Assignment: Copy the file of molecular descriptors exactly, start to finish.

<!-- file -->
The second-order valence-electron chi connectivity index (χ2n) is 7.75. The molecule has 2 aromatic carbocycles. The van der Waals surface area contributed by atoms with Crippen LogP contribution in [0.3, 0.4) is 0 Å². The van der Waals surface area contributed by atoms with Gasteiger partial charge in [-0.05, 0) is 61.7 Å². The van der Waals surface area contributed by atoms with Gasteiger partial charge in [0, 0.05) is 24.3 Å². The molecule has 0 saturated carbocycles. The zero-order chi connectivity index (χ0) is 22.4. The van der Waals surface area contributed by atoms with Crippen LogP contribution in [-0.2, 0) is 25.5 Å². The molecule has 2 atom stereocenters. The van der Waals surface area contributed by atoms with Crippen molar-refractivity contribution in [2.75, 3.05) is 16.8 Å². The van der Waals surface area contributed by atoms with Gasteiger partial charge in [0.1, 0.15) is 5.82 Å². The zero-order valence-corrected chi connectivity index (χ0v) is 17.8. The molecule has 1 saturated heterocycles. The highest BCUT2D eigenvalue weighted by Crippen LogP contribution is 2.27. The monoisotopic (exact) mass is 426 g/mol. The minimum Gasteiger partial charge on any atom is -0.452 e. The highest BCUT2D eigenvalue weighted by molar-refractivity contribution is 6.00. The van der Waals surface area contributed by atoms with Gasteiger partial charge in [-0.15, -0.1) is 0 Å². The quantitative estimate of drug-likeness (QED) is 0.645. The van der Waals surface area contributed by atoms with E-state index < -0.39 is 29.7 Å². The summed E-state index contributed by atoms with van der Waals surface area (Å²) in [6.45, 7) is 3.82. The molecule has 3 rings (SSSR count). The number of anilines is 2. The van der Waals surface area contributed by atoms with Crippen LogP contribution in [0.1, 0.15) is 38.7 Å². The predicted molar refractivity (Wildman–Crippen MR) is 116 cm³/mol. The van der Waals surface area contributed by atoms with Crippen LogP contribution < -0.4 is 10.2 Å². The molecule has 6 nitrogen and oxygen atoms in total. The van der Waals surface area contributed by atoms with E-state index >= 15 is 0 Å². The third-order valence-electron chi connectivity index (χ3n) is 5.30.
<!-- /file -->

The second-order valence-electron chi connectivity index (χ2n) is 7.75. The molecule has 2 aromatic carbocycles. The van der Waals surface area contributed by atoms with Crippen LogP contribution in [0.3, 0.4) is 0 Å². The van der Waals surface area contributed by atoms with Gasteiger partial charge in [-0.05, 0) is 61.7 Å². The van der Waals surface area contributed by atoms with Gasteiger partial charge in [0, 0.05) is 24.3 Å². The molecule has 0 saturated carbocycles. The zero-order chi connectivity index (χ0) is 22.4. The van der Waals surface area contributed by atoms with Crippen LogP contribution in [-0.2, 0) is 25.5 Å². The molecule has 2 atom stereocenters. The van der Waals surface area contributed by atoms with Crippen molar-refractivity contribution in [2.75, 3.05) is 16.8 Å². The van der Waals surface area contributed by atoms with Gasteiger partial charge in [0.1, 0.15) is 5.82 Å². The zero-order valence-corrected chi connectivity index (χ0v) is 17.8. The molecule has 1 saturated heterocycles. The highest BCUT2D eigenvalue weighted by Crippen LogP contribution is 2.27. The monoisotopic (exact) mass is 426 g/mol. The minimum Gasteiger partial charge on any atom is -0.452 e. The highest BCUT2D eigenvalue weighted by molar-refractivity contribution is 6.00. The van der Waals surface area contributed by atoms with Gasteiger partial charge in [-0.15, -0.1) is 0 Å². The quantitative estimate of drug-likeness (QED) is 0.645. The van der Waals surface area contributed by atoms with E-state index < -0.39 is 29.7 Å². The summed E-state index contributed by atoms with van der Waals surface area (Å²) in [6.45, 7) is 3.82. The molecule has 3 rings (SSSR count). The number of anilines is 2. The van der Waals surface area contributed by atoms with Crippen LogP contribution in [0.1, 0.15) is 38.7 Å². The predicted molar refractivity (Wildman–Crippen MR) is 116 cm³/mol. The van der Waals surface area contributed by atoms with Crippen LogP contribution < -0.4 is 10.2 Å². The molecule has 6 nitrogen and oxygen atoms in total. The van der Waals surface area contributed by atoms with E-state index >= 15 is 0 Å². The third-order valence-electron chi connectivity index (χ3n) is 5.30.